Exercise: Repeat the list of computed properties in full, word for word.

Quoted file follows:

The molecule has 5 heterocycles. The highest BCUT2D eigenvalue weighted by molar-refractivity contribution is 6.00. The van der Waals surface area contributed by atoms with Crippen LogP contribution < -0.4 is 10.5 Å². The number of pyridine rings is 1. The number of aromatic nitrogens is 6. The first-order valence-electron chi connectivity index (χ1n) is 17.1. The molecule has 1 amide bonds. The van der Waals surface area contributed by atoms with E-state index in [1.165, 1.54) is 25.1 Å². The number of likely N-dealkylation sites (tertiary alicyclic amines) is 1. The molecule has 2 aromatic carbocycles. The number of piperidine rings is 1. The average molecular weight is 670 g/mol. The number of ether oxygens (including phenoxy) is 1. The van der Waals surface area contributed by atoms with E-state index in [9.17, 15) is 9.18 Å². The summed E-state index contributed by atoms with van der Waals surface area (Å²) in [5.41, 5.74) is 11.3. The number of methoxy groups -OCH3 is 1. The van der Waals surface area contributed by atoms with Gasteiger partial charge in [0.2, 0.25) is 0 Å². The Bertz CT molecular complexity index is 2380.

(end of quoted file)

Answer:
The molecule has 5 heterocycles. The highest BCUT2D eigenvalue weighted by molar-refractivity contribution is 6.00. The van der Waals surface area contributed by atoms with Crippen LogP contribution < -0.4 is 10.5 Å². The number of pyridine rings is 1. The number of aromatic nitrogens is 6. The first-order valence-electron chi connectivity index (χ1n) is 17.1. The molecule has 1 amide bonds. The van der Waals surface area contributed by atoms with E-state index in [1.165, 1.54) is 25.1 Å². The number of likely N-dealkylation sites (tertiary alicyclic amines) is 1. The molecule has 2 aromatic carbocycles. The number of piperidine rings is 1. The average molecular weight is 670 g/mol. The number of ether oxygens (including phenoxy) is 1. The van der Waals surface area contributed by atoms with E-state index in [9.17, 15) is 9.18 Å². The summed E-state index contributed by atoms with van der Waals surface area (Å²) in [5.41, 5.74) is 11.3. The number of methoxy groups -OCH3 is 1. The van der Waals surface area contributed by atoms with Gasteiger partial charge in [0.2, 0.25) is 0 Å². The Bertz CT molecular complexity index is 2380.